Natalie Giorgi, 13, dies from allergic reaction to peanut butter
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Natalie Giorgi, 13, dies from allergic reaction to peanut butter

Sacramento : CA : USA | Jul 30, 2013 at 2:53 PM PDT
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How to use the Auvi‑Q™ autoinjector by Asthma & Allergy Associates of Southern California

Natalie Giorgi, 13, who was on a vacation with her family at Camp Sacramento in California's Eldorado National Forest, died after eating a crispy rice treat from a tray at the campsite on Friday. She was unable to see, because of the dark, that the dessert contained peanut butter. This ingredient caused a fatal allergic reaction.

Upon realizing she had eaten a treat with peanuts, Natalie spat out and informed her mother. It was too late and in 20 minutes the seventh-grader started to throw-up and began breathing heavily, said a friend of the family.

Three Epinephrine auto-injectors were given, but all of them could not undo the damage that had already been done to the body. She went into a cardiac arrest and died on the way to the hospital.

Pastor Michael Kiernan of Our Lady of the Assumption Church in Natalie's hometown of Carmichael, California, said talking about the girl he knew her well. "She took every care," he said.

Doctor Scott Sicherer, professor of pediatrics and chief of the division of allergy and immunology at the Mount Sinai School of Medicine in New York City, said, "A small amount of peanut, if you're a sensitive person, can be fatal.” He added, "And peanut is a pretty common food, which can be hidden in things, so it's hard to avoid."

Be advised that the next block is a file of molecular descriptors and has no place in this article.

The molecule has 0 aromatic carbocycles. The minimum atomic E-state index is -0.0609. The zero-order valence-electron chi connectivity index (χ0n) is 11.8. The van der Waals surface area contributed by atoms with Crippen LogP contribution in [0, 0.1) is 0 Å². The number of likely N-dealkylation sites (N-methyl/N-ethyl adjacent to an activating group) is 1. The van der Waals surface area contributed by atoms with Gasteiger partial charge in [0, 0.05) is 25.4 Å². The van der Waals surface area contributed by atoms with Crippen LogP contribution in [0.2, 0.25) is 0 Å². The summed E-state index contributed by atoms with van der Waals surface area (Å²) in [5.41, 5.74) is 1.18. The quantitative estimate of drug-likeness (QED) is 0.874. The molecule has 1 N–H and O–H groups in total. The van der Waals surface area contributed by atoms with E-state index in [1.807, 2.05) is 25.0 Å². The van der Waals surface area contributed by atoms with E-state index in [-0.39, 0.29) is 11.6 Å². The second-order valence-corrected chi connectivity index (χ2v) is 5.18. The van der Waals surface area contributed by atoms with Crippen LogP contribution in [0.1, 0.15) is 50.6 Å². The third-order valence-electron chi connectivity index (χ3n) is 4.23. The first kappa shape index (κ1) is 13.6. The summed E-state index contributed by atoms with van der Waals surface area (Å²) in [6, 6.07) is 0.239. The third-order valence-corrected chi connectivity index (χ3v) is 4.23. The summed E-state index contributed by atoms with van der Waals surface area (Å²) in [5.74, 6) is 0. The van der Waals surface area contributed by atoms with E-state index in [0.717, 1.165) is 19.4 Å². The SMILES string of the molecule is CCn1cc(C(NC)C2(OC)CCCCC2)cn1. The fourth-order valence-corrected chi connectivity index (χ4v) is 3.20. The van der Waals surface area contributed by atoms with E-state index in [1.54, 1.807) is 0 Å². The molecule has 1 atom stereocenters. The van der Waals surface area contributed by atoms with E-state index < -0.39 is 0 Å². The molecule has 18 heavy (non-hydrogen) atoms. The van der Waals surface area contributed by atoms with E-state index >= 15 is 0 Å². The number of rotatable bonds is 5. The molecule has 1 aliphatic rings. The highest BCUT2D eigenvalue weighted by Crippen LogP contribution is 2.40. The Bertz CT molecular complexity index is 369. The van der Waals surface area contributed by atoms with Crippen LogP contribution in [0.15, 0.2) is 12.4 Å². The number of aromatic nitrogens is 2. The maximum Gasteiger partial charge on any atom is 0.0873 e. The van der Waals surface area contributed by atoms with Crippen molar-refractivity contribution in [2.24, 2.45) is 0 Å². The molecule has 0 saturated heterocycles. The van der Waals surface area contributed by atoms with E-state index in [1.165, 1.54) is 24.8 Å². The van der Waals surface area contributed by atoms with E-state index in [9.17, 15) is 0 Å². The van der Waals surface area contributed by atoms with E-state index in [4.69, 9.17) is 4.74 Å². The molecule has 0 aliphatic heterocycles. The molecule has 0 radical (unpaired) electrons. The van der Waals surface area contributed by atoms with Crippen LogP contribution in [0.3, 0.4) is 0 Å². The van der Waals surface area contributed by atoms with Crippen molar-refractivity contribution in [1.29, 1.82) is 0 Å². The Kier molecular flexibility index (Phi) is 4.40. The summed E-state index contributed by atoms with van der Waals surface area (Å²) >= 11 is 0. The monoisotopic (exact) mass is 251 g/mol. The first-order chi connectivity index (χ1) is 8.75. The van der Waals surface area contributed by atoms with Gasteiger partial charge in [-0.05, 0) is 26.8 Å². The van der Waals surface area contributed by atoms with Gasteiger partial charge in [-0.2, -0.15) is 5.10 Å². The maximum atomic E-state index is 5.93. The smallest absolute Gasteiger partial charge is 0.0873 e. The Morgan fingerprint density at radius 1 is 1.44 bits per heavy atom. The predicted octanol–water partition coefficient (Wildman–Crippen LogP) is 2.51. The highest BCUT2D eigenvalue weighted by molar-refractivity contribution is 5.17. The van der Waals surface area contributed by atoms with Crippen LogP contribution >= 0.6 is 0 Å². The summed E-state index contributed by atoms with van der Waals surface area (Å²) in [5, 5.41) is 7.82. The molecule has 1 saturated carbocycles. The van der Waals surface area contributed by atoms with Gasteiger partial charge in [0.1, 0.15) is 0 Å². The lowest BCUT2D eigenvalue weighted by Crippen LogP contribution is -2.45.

One in 20 children in the United States has food allergy, with peanuts being one of the most common forms of allergens. Others included in the group are cow's milk, eggs, tree nuts, fish, shellfish, soybeans and wheat. Peanuts are very potent as well.

"Teenagers and young adults seem to be the ones at the highest risk for fatal reactions." He further added, "One of the common themes among children and adults who had fatal reactions is they didn't use the medication in the beginning. And by the time you develop serious symptoms, it can be too late."

Dr. Stanley Fineman, an allergist with the Atlanta Allergy and Asthma clinic, advised that as soon as the first signs of an anaphylaxis are noticed, such as itching in mouth and throat, or simply “feeling funny,” one must use epinephrine, as it is better to take it and not need it than to not take it and need it.

An epinephrine auto-injector is a medical device used to administer a specific amount of adrenaline (ephedrine) to treat acute allergic reactions or to avoid or treat the onset of anaphylactic shock.

Avaline is based in Islamabad, Federal Capital Area, Pakistan, and is a Reporter on Allvoices.
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